Instructor Sian Robinson Davies explains why we encourage active learning at CodeClan.
Learning from Erik Mazur
Eric Mazur is a Physics Professor at Harvard University and for a long time prided himself on his students’ high grades and teacher satisfaction scoring. He’s passionate about teaching and considered himself good at it.
That was until he came across an article claiming that students learned ‘next to nothing’ on the type of course that Mazur was teaching.
It showed that many students who successfully passed the exams could not apply their knowledge to ‘real-world’ problems. To disprove this theory Mazur began to give his students tests with the alternatively worded questions, requiring them to transfer their knowledge to new contexts. His students scored low.
Despite being top of his field at one of the world’s leading universities, in the video below Mazur describes having a career crisis that lead him to completely reevaluate how he taught. He stopped using the traditional lecture format and instead began to develop a number of educational approaches focussing on student-lead learning.
Mazur could have continued to teach in the way he had always taught and to be recognised as a highly successful teacher, but what is inspiring about his story is that instead, he began a body of research that sought to uncover how we can deliver education in a more effective way. He stopped lecturing and he turned his classes into discursive environments where students were given the time to problem solve and explore ideas together.
He says that it wasn’t always easy though.
As learners who have gone through traditional education systems, students are more accustomed to being told what to do; to listen passively as wisdom is imparted on them by experts. And what Erik Mazur promotes, along with many of his peers, is active learning, which involves the students taking control and being responsible for their own learning. And this means work on their part.
At CodeClan we try to encourage active learning in a number of ways that we believe not only help with better knowledge organisation and increase knowledge retention, but help create a discursive, collaborative classroom culture.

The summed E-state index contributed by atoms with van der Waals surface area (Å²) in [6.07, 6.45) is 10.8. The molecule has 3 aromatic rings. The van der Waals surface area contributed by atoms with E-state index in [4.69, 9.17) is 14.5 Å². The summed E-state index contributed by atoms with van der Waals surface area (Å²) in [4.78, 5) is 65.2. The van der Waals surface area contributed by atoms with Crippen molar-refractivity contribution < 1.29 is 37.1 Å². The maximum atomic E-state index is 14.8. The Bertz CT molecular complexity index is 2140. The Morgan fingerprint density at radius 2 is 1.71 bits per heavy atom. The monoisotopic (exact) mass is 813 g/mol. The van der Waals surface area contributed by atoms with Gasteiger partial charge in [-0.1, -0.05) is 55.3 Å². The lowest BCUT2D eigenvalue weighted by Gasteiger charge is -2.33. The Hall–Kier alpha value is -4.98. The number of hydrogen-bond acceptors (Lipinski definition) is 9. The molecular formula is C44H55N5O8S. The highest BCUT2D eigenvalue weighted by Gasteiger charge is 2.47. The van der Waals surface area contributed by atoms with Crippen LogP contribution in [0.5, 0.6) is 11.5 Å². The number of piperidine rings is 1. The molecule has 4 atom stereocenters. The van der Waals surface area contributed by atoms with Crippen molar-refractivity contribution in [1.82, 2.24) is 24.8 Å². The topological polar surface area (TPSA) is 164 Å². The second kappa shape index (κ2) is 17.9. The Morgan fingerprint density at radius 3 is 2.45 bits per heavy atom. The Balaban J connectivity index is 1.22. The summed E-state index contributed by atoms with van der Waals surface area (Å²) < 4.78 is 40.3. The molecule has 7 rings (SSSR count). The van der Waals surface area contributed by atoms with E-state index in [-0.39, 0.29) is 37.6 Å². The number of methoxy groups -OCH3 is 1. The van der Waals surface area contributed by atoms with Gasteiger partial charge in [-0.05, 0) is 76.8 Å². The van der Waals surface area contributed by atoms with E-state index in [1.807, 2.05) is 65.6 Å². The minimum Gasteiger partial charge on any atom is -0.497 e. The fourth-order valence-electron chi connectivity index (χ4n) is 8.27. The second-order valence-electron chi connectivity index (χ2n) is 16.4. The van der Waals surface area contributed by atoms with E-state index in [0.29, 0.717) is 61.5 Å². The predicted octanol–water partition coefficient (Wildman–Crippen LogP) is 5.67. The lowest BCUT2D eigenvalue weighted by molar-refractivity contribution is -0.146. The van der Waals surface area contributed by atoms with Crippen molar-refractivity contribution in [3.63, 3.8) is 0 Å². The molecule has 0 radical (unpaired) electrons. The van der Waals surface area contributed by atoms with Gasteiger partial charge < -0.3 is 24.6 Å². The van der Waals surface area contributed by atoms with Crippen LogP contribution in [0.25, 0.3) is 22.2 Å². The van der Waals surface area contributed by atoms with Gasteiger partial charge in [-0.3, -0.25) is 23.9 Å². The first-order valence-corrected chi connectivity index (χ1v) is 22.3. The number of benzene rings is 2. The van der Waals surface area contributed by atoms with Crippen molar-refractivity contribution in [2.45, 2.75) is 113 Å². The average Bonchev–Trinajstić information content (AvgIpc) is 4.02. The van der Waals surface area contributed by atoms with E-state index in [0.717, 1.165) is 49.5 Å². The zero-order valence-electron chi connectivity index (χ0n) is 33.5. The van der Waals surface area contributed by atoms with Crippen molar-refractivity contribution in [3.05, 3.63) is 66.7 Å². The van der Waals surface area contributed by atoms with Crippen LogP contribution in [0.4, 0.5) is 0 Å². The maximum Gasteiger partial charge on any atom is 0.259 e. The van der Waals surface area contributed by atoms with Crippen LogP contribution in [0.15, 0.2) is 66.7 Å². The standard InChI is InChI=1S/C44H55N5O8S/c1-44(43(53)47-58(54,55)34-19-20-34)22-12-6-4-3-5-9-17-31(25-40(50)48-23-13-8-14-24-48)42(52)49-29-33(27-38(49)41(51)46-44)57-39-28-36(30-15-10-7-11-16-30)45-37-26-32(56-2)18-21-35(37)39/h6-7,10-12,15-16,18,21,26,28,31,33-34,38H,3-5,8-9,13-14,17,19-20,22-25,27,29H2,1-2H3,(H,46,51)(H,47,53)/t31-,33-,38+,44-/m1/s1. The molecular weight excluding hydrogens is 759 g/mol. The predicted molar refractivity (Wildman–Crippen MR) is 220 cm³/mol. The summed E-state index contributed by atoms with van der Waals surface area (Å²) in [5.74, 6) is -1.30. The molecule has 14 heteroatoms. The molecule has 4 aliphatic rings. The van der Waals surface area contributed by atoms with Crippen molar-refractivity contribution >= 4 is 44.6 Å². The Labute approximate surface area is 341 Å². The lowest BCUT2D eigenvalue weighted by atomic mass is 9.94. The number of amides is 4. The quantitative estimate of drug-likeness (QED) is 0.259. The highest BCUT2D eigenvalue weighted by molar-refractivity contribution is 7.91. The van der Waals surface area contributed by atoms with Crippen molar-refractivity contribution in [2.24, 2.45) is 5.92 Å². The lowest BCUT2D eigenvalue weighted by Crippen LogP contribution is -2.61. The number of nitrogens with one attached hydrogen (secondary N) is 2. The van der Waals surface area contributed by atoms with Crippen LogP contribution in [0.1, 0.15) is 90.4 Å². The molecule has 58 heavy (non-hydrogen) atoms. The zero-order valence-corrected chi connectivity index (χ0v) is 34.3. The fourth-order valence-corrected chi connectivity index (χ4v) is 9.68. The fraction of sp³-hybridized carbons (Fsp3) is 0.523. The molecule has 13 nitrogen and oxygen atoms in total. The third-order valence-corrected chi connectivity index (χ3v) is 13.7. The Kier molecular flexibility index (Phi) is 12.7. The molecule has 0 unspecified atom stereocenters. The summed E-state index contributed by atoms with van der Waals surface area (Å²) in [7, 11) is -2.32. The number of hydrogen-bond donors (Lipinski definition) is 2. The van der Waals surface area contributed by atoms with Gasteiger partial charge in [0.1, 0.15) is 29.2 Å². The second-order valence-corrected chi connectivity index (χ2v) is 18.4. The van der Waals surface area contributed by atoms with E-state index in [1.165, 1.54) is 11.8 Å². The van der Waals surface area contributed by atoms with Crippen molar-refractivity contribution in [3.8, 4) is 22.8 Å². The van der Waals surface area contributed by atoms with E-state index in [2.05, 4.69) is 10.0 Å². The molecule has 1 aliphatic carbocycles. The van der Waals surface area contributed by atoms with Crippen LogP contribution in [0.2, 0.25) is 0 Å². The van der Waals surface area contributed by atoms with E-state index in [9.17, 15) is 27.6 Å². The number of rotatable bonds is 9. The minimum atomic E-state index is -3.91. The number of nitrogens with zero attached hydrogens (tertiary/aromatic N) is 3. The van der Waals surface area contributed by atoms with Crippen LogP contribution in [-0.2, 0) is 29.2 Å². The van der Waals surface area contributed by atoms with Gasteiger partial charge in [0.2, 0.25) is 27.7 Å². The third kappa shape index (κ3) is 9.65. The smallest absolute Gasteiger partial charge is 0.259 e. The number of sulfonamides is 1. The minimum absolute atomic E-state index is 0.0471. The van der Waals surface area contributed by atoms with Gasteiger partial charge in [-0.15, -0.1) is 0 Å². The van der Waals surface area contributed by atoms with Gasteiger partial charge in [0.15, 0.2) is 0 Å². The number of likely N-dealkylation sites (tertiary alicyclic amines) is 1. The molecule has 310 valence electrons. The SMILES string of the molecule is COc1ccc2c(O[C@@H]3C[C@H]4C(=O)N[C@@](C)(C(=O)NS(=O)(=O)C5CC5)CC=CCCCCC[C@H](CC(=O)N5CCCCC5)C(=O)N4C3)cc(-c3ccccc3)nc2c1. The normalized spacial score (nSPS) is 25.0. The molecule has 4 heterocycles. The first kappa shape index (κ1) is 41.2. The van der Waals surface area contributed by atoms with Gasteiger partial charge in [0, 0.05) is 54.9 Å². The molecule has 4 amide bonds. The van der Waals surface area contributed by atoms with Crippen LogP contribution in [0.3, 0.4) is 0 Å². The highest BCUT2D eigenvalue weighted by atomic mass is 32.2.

We try to dedicate as much class time as possible to hands-on learning. This will often take the form of paired programming tasks where students work through a lab together. With the guidance of instructors, we often hear from students that this is the time when they begin to feel like they really understand. It’s the point at which they apply and consolidate their new knowledge.
Self Learning & Problem Solving
At CodeClan we teach the foundations and best practices of programming that will enable students to go on to teach themselves new languages and technologies in the future. Because of this, we focus on approaches to problem-solving and debugging methods, encouraging students to solve the problems themselves.
Peer Learning & Feedback
We encourage students to share their knowledge by way of peer code reviews, group debugging sessions and group projects. This activity plays a crucial part in the process of learning to articulate and explain concepts, learning that mistakes are valuable and that there a number of ways to solve every problem. And more fundamentally, the only way to improve is through giving and receiving feedback. Development is impossible without feedback.
And as instructors we also apply these processes to our own learning, supporting each other in our teaching by way of feedback and discussion. We share ideas, try them out and review them in a cycle of continual improvement, which is part of what makes teaching at CodeClan a pretty special experience.
About Sian Robinson Davies
Sian is an instructor on our 16-week software development course.
“I have a mixed background in art, design and linguistics, but have pretty much always been involved in education in some form or another. I’ve helped elderly people get more comfortable with their smartphones, I’ve taught Edinburgh University students how to use software and I’ve shown my mum how to get onto Facebook. I completed the 16-week course in 2016 and can’t think of a learning environment more exciting to work in than this one. I also love building stuff.”